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WASHINGTON — Last year’s slate of 26 films went on to garner 44 Oscar nominations with the D.C. area’s first chance to see “Moonlight,” “La La Land,” “Lion,” “Jackie” and “Loving.”
Now, the fifth annual Middleburg Film Festival returns Oct. 19-22 in Middleburg, Virginia.
“We have always had strong faith in what we could do from the very beginning,” founder Sheila Johnson said. “We knew if we could get through years one and two, we were going to make it. … Every year we get better and better movies. … Year five is the smoothest.”
Even so, they’re surprised at the level of success in such a short time, including celebrity guests such as Emma Stone, Damien Chazelle, Meg Ryan, Lee Daniels and Bruce Dern.
“We’ve had some really significant people,” executive director Susan Koch said. “We’re really thrilled by the response we’ve had, not only from the community but from the film world at large. It’s just really exciting be in year five and feel like we’ve made tremendous inroads.”
This year kicks off with “Darkest Hour,” directed by Joe Wright (“Atonement”) and starring Gary Oldman as Winston ChurchilI. “Bloodline” star Ben Mendehlson, who plays King George VI, will be in attendance alongside screenwriter Anthony McCarten (“The Theory of Everything”).
“Churchill has just been appointed prime minister,” Koch said. “France has already fallen, a lot of Europe is falling and Churchill is faced with a decision about what to do. Most of parliament is telling him that he should negotiate with Hitler, and it’s really an incredible, riveting drama about his courageous decision to stand up and not negotiate with evil. … Oldman [without] a doubt will get a nomination and I think he very likely could win. … Better than [‘Lincoln’].”
Friday’s night’s highlight is “Hostiles,” a western starring Christian Bale as a cavalry captain ordered to accompany his former enemy, a Cheyenne war chief, back to his homeland. Director Scott Cooper (“Black Mass,” “Crazy Heart”) will be in attendance at the festival.
“It is a brilliantly done movie,” Johnson said. “It’s really about how the U.S. is taking away the land rights of the American Indian. There’s this war going on between the Indians and the cavalry. … I fought for this one. I really wanted this at the festival and they finally said OK.”
Saturday’s centerpiece is Greta Gerwig’s “Lady Bird,” starring Saoirse Ronan in a coming-of-age story about a young girl growing up in late ’90s Sacramento. Gerwig will be on hand.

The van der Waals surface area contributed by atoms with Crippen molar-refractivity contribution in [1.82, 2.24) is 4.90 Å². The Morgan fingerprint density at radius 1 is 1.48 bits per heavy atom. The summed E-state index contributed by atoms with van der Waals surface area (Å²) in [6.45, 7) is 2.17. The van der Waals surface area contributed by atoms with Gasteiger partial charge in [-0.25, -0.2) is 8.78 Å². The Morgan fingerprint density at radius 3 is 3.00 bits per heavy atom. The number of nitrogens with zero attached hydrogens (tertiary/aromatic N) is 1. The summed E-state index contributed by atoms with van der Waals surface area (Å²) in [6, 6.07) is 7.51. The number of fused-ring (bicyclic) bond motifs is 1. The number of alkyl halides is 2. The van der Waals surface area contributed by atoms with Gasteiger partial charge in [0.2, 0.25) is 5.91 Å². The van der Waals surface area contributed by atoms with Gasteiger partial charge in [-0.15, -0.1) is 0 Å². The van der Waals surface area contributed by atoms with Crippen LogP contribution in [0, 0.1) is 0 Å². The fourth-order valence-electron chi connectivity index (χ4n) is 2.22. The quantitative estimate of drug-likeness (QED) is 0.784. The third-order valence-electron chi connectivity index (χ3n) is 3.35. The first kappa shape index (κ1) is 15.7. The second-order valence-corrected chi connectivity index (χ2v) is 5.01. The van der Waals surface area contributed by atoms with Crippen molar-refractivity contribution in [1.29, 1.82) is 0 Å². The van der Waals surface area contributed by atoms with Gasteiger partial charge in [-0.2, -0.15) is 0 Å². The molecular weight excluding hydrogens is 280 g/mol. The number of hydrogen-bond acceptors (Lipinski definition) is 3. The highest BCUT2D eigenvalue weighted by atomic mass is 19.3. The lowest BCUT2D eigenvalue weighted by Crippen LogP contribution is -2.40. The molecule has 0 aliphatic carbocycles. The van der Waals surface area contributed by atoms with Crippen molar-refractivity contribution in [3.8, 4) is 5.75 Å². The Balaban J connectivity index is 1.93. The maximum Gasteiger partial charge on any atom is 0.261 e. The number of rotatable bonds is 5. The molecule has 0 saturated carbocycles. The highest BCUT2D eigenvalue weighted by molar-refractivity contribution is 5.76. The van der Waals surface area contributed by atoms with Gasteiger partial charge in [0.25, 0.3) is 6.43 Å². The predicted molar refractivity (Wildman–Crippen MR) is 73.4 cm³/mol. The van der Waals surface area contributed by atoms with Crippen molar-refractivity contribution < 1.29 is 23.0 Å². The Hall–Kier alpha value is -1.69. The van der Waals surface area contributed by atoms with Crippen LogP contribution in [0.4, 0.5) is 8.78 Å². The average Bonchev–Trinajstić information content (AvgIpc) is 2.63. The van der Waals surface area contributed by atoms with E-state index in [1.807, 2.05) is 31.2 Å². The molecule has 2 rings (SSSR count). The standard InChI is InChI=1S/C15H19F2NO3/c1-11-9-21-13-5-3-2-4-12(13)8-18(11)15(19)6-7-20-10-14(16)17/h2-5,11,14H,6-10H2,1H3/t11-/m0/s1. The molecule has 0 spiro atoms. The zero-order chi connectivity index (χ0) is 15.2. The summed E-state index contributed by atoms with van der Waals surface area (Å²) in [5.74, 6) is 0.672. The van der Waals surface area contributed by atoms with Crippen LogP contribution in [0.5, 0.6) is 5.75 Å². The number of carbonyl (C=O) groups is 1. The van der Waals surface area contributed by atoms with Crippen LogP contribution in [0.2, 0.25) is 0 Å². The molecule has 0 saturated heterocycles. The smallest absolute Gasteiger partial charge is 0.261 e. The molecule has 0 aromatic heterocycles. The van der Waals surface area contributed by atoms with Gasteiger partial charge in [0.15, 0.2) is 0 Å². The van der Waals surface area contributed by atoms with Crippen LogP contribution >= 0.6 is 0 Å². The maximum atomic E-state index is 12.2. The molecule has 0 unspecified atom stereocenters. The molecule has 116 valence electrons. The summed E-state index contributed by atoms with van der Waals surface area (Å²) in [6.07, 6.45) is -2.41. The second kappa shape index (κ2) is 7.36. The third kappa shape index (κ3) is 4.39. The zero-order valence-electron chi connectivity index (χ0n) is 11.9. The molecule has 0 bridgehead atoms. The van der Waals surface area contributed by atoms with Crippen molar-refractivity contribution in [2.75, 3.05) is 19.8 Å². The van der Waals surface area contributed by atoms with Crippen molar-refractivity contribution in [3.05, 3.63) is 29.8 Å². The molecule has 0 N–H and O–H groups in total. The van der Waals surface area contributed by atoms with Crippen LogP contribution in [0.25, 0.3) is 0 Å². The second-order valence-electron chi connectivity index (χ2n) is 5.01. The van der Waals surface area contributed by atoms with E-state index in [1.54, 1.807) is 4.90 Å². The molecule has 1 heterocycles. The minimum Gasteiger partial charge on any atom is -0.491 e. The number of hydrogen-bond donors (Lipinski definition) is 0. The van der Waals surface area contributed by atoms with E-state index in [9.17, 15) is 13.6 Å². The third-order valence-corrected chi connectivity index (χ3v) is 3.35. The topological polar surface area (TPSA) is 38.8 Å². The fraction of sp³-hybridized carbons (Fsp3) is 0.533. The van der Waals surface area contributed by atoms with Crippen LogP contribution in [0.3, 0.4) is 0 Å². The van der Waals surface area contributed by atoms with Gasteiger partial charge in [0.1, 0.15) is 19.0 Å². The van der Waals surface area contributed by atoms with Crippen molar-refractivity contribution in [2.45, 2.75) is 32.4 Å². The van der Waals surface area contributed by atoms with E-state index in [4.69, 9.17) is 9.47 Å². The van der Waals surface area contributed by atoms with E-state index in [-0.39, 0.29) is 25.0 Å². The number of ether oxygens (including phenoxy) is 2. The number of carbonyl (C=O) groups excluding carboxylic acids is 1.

“She directed and wrote it,” Koch said. “It is just an absolutely delightful [movie]. Just so funny, but also a very poignant coming-of-age and mother-daughter story.”
You can also check out “I, Tonya,” starring Margot Robbie as disgraced figure skater Tonya Harding during the infamous hit job on Nancy Kerrigan at the 1994 Winter Olympics.
“You may think you know the story, but you’re gonna love it,” Koch said.
You can also check out Dee Rees’ “Mudbound” about two men returning home from World War II to work on a farm in rural Mississippi, where they struggle against prejudice.
“It’s very exciting for Dee Rees following up on ‘Pariah,’” Koch said. “We are presenting her with our Visionary Award. Director Lee Daniels of ‘The Butler’ and ‘Empire’ will be presenting it and he’s also going to be doing a conversation with her [on] Saturday at 11 a.m.”
The festival is also honoring James Ivory, famed filmmaker of Merchant Ivory costume dramas, from “Howard’s End” to “A Room with a View” to “Remains of the Day.”
“He is 89 and still going strong,” Koch said. “He wrote the screenplay for ‘Call Me By Your Name,’ which we are screening. It’s just a terrific film. A beautiful film.”
Another annual highlight is the salute to an acclaimed film composer. This year, it’s Oscar nominee Nicholas Britell, who will play the piano alongside violinist Tim Fain (“Black Swan”) and the Shenandoah Conservatory Symphony Orchestra. The orchestrations with accompany film clips from “Battle of the Sexes,” “The Big Short,” “Moonlight” and “12 Years a Slave.”
“One of the things that I love about our film festival that really separates us from all the other film festivals is to talk about the unsung hero: the composer,” Johnson said. “People so often will watch movies and I’ll come out and go, ‘Wasn’t that score incredible?’ And they’ll go, ‘What score?’ They take it for granted and do not understand how subliminally that makes a movie.”
With so many awesome screenings and events, you might want to download the new app to help you navigate the schedule and locations. But don’t worry, it’s all centrally located in quiet Middleburg, an idyllic autumn setting nestled in gorgeous Virginia horse and wine country.
“We’ve brought everything into the town of Middleburg, so it’s walkable,” Johnson said. “They can go to the films, they can stop and get a bite to eat, they can do a little bit of tasting at the distillery, [visit] the cute little shops, wine tastings, conversations at the winery. It is just absolutely beautiful and we’ve got exceptional weather. It’s just going to be perfect this year.”
Click here for more details. Listen to our full chat with Sheila Johnson and Susan Koch below:
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